I am well aware of the shortcomings of the Rossi's but will I encounter any problems with 1894 design?
 

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Either is a good price right now and if you don’t like either resell will be pretty easy I think. Lever guns are popular right now and in demand. Personally the Marlin would be my choice (especially at that price) but I’ve considered a Rossi levers a number of times. They just need the extra love.


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Modifications? Yeah, shoot the thing, dirty the barrel. Then clean and oil it. I like to run my 1894's a little wet, use the best firearms oil you can buy. Put a small drop of Blue Loctite on all the fasteners, and have fun.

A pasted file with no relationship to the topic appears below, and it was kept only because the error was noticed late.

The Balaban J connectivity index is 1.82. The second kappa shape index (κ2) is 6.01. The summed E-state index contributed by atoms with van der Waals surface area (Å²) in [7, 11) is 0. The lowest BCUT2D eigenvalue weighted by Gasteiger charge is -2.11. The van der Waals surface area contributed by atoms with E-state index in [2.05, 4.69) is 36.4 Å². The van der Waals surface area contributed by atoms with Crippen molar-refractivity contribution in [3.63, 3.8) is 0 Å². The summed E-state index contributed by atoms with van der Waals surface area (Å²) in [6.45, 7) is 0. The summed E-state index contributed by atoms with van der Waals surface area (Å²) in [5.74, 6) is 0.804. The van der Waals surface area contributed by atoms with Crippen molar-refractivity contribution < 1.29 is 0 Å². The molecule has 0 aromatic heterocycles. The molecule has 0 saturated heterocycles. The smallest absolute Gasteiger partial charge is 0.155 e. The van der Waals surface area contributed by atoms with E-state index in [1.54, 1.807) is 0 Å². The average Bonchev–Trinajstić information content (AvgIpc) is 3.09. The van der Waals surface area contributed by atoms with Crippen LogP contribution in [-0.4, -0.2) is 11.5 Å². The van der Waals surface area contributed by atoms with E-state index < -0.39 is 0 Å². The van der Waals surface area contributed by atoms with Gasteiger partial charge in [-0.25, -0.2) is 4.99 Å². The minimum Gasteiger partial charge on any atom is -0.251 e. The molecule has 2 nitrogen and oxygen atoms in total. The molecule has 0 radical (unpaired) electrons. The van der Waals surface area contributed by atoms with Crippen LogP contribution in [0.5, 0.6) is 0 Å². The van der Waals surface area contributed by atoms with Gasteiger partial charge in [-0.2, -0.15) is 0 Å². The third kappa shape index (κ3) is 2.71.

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So I am trying to figure out if I should get a 1894 Marlin in 44 mag JM 20" ( I would cut it down to 16") gently used for ($550) or a Rossi 92 new in the same caliber for about 600-650$.
I have a Glenfield 30-30 and a Citadel 92 in 357.
Rossi 92 will be somewhat familiar ( I have tuned and smoothed the Citadel to run smoothly and cycle damn near perfectly ) and a 1894 seems very different from the Glenfield 30A ( different design and caliber). My question is : how reliable is the 1894...what modifications need to be made? What problems are inherent in this design verses the Glenfield or 92?

The 1894 would be like the 30-30 and 357 hunting rifles and range toys.